Last year Jersey City's PILOT program took in $127,800,476 from tax-abated properties. If all these properties were taxed conventionally, the total would be $211,967,791.
|None of This Pays Any |
The State of New Jersey has no comprehensive database on how much property towns have in PILOT status, but the publication of what Jersey City's PILOTed properties would pay if they were subject normal taxation allows one to calculate what the PILOTed properties are worth.
Jersey City's all-in tax rate is only 1.826%.
If Jersey City's PILOTed properties would pay $211,967,791 in taxes, that means that their full valuation is $11.6 BILLION.
$211,967,791 / .01826 = $11,608,312,760.10
This is up substantially from 2015, when Jersey City's PILOTed properties were only worth $8.6 billion.
$11.6 billion is a gigantic amount, it is equal to 45% of Jersey City's $25.7 billion in taxable property.
If Jersey City's PILOTed properties were an independent city, their Equalized Valuation would be the seventh largest in New Jersey.
Here are the top Equalized Valuations in New Jersey:
- Jersey City's (taxable) $25.7 billion
- Edison $15.8 billion
- Toms River $15.167 billion
- Hoboken $15.128 billion
- Newark $13.8 billion
- Ocean City $12 billion
- Jersey City's PILOTed $11.6 billion
- Middletown $10.6 billion
- Woodbridge $10.5 billion
At Jersey City's tiny 0.471% (Equalized) school tax rate, those PILOTed properties should be paying $54,675,153.10.
The $11.6 billion is also equal to 16% of Hudson County's $71 billion in Equalized Valuation. At Hudson County's 0.458% tax rate, that means that that PILOTed property should be paying $53 million in county taxes.
This means that taxpayers in Hudson County's several severely underaided school districts - like Bayonne, Guttenberg, East Newark, North Bergen, and Kearny - are victimized twice by Jersey City; first as state taxpayers who must subsidize Jersey City's schools, second as Hudson County taxpayers who must subsidize Jersey City's county services.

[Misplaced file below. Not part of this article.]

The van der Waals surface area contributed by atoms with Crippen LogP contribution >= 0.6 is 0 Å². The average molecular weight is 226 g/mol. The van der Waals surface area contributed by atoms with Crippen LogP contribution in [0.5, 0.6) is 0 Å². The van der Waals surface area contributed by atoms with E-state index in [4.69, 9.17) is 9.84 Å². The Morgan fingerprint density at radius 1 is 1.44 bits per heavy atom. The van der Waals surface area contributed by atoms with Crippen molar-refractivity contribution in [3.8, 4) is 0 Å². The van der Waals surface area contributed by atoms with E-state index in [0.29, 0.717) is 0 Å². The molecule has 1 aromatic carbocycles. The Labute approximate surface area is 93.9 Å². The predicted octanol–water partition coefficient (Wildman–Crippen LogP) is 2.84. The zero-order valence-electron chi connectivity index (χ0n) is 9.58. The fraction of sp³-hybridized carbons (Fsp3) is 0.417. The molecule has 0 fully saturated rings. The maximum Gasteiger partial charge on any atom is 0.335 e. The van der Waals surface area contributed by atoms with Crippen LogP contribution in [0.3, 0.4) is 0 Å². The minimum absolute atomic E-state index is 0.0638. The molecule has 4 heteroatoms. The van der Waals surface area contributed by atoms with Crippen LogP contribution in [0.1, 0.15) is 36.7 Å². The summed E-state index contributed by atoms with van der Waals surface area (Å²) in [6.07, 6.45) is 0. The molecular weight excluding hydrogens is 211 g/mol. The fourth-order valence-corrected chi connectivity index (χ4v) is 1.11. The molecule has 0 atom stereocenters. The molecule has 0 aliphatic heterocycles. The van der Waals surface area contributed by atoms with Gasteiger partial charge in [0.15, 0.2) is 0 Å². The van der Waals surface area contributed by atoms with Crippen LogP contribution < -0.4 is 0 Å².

As Jersey City blogger CivicParent has documented, when Steve Fulop of Jersey City campaigned in 2013 for mayor, he attacked the incumbent (Jerramiah Healy) for granting PILOTs, saying PILOTs "robbed the schools."
If elected, Fulop swore he would share PILOT revenue with the Board of Education.
HOWEVER, after he won the election, Fulop immediately forgot that promise.
Although there has been an attempt to reduce downtown tax abatements - Fulop should get credit for not PILOTing the supertall skyscraper 99 Hudson Street - since Fulop became mayor Jersey City has given out 70 PILOT agreements, presumably worth billions.
Although the primary thrust of Steve Sweeney's state aid reform fight is to eliminate Adjustment Aid, Sweeney's effort to end the distortion of state aid that results from PILOTing cannot be ignored either.
- The Problems of PILOTs (this was an early post of mine and I now realize it was incomplete not to talk about Adjustment Aid.)
- Jersey City's Property Reassessment Won't Change State Aid
- Jersey City's Taxes are the State's Most Unfair (Is Anyone Surprised?)
- Jersey City Should not be an Abbott
- Jersey City's Development Boom, Pre-K, and the Aid Cuts Coming Your Way
- PILOTed Chic: Asbury Park's Hidden Wealth